Pat: I am now constantly amazed by the scope of what this mission encompasses and all the depth to which it allows the company to explore. Within the “confines” of “history” are all human passions, experiences, comedies and dramas. I have favorite plays that TimeLine can never do because of the mission, but I can easily say that TimeLine will never run out of plays to intrigue, fascinate, challenge and delight me!
Did anyone float ideas for an alternate mission?
Nick: There was never another mission idea suggested. It was always about honing the mission of history. How to make history important and relevant.
Kevin: The only other thing I remember is when we began discussing names for the company, Juliet jokingly offered up the name “Jazz Hands Theatre Company” and I’m still laughing about her improvisation skit about what kind of mission that would look like!
PJ: I honestly can’t remember any others. We had this one right outta the gate. No turnin’ back.
It sounds like an amazing first meeting, and the group seems to have coalesced fairly easily around the idea of plays inspired by history as its mission. But starting a theatre company is an enormous undertaking. What flipped the switch for you and made you say, “yes, I want to commit to this”?
PJ: For me, it was the allure of being a part of something bigger than myself. Joining together with others that I respected to create something that was greater than the sum of its parts.
Kevin: I think there were two things that played heavily in my decision to commit to TimeLine. I’d be remiss if I didn’t first mention my artistic relationship with Nick — I think by the time we began discussions about starting a company Nick and I had already worked on a dozen projects both in and outside of school.
Nick once described our process of working together as director and designer as “symbiotic,” whereby the lines of directing and scenography became blurred or, better yet, overlapping. I have always greatly enjoyed sitting in rehearsal with Nick and talking about the “world” of a play that we are working on. I hadn’t really understood that concept until I got to grad school, and working with Nick really helped open that up for me. In fact, I enjoyed working with Nick so much we had to start sneaking around to avoid my teachers discovering how many plays I was working on!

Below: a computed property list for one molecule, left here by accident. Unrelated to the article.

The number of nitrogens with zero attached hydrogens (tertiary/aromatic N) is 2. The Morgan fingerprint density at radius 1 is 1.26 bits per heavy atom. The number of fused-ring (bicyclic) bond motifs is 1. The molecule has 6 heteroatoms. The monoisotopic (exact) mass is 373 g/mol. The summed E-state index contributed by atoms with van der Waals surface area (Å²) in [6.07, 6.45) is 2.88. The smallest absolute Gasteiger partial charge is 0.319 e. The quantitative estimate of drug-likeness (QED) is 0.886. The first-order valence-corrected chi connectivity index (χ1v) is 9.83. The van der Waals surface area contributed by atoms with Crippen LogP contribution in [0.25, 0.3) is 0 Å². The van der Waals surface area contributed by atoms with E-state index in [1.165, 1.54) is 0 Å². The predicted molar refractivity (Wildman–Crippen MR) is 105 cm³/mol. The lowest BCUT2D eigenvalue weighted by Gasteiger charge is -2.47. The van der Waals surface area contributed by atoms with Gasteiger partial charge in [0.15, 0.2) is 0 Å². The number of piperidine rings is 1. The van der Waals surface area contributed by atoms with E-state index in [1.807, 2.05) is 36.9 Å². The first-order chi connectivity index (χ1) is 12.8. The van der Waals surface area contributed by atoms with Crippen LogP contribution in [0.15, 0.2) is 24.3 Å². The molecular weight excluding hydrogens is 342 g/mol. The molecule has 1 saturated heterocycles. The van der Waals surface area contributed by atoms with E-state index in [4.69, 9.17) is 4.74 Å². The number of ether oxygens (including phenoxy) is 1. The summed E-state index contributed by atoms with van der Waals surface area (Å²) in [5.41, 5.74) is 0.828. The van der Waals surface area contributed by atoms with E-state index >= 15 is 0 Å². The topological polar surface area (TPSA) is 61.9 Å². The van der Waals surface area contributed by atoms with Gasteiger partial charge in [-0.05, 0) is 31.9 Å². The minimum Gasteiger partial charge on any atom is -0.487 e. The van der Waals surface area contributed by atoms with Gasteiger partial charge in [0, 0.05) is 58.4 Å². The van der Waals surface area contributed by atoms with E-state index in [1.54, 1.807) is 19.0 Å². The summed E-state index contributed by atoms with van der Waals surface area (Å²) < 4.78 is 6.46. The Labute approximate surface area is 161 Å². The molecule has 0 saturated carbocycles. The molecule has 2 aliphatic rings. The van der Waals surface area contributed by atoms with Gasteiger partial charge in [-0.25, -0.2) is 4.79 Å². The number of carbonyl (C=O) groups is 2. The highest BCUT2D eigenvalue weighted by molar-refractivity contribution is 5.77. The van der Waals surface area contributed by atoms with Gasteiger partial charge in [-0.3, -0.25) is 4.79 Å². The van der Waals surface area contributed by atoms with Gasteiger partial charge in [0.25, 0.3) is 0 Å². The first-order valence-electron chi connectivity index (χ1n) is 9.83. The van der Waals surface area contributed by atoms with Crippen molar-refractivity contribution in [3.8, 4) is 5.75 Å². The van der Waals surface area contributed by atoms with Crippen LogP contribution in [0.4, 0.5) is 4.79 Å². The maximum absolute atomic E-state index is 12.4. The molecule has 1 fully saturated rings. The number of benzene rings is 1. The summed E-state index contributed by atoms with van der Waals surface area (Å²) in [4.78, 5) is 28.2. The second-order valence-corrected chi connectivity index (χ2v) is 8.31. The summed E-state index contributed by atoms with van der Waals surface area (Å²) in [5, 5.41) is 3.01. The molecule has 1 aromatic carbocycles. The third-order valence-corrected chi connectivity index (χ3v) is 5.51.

Second, the types of plays we were talking about producing all had something to say about who we are as human beings. Now, one could argue that all plays have social commentary, but the plays we began looking at seem to be more pointed in their commentary without being didactic.
This mission was unique, and we hoped that it would distinguish the organization. IT would be the star, not us.
PJ: Chicago already was and still is an unbelievable theatre community, with or without TimeLine. But we aimed to add to the scene, be a new strong voice in furthering the scene. And we would do so by always putting our mission first in any decision we made. This mission was unique, and we hoped that it would distinguish the organization. IT would be the star, not us.
Pat: I don’t remember one answer why with a capital “W,” but one thing I remember was thinking Chicago had a number of companies at the time with very talented artistic members, renowned for their actors and/or directors particularly, working in hole-in-the-wall theatres with tiny budgets and doing great work!
We wanted to join their ranks, of course, but we were not a company of actors only, or actors and directors. The original six were three actors, a director, a designer and a playwright/dramaturg. I remember us really wanting to combine our talents to create a company with a high level of quality across all areas — even with a tiny budget in a hole-in-the-wall theatre.